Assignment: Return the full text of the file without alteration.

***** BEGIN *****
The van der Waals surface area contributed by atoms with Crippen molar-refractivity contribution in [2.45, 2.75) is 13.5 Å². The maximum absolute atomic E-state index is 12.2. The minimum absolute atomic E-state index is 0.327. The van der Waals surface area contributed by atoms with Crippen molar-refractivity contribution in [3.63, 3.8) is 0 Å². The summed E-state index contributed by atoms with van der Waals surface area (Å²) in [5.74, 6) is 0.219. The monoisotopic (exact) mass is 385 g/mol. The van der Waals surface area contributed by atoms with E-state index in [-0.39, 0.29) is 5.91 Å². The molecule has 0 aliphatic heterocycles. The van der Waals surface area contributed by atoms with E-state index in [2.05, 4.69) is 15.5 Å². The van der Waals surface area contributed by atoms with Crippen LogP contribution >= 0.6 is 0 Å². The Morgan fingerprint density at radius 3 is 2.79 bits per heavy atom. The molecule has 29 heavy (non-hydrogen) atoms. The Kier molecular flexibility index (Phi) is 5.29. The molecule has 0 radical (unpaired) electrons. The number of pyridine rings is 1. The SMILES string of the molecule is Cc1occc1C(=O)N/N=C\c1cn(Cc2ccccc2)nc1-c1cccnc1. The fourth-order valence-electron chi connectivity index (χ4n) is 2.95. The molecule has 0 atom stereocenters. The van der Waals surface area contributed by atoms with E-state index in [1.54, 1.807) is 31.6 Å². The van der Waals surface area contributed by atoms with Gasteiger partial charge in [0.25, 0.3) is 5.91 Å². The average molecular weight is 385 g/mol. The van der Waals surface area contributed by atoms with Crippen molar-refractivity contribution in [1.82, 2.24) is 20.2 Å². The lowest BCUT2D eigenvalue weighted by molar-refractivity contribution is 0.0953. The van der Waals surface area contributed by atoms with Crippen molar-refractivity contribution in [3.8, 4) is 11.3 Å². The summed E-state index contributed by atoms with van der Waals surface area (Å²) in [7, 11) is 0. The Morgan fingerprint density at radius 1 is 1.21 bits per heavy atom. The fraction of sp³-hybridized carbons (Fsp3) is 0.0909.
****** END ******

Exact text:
The van der Waals surface area contributed by atoms with Crippen molar-refractivity contribution in [2.45, 2.75) is 13.5 Å². The maximum absolute atomic E-state index is 12.2. The minimum absolute atomic E-state index is 0.327. The van der Waals surface area contributed by atoms with Crippen molar-refractivity contribution in [3.63, 3.8) is 0 Å². The summed E-state index contributed by atoms with van der Waals surface area (Å²) in [5.74, 6) is 0.219. The monoisotopic (exact) mass is 385 g/mol. The van der Waals surface area contributed by atoms with E-state index in [-0.39, 0.29) is 5.91 Å². The molecule has 0 aliphatic heterocycles. The van der Waals surface area contributed by atoms with E-state index in [2.05, 4.69) is 15.5 Å². The van der Waals surface area contributed by atoms with Crippen LogP contribution >= 0.6 is 0 Å². The Morgan fingerprint density at radius 3 is 2.79 bits per heavy atom. The molecule has 29 heavy (non-hydrogen) atoms. The Kier molecular flexibility index (Phi) is 5.29. The molecule has 0 radical (unpaired) electrons. The number of pyridine rings is 1. The SMILES string of the molecule is Cc1occc1C(=O)N/N=C\c1cn(Cc2ccccc2)nc1-c1cccnc1. The fourth-order valence-electron chi connectivity index (χ4n) is 2.95. The molecule has 0 atom stereocenters. The van der Waals surface area contributed by atoms with E-state index in [1.54, 1.807) is 31.6 Å². The van der Waals surface area contributed by atoms with Gasteiger partial charge in [0.25, 0.3) is 5.91 Å². The average molecular weight is 385 g/mol. The van der Waals surface area contributed by atoms with Crippen molar-refractivity contribution in [1.82, 2.24) is 20.2 Å². The lowest BCUT2D eigenvalue weighted by molar-refractivity contribution is 0.0953. The van der Waals surface area contributed by atoms with Crippen molar-refractivity contribution in [3.8, 4) is 11.3 Å². The summed E-state index contributed by atoms with van der Waals surface area (Å²) in [7, 11) is 0. The Morgan fingerprint density at radius 1 is 1.21 bits per heavy atom. The fraction of sp³-hybridized carbons (Fsp3) is 0.0909.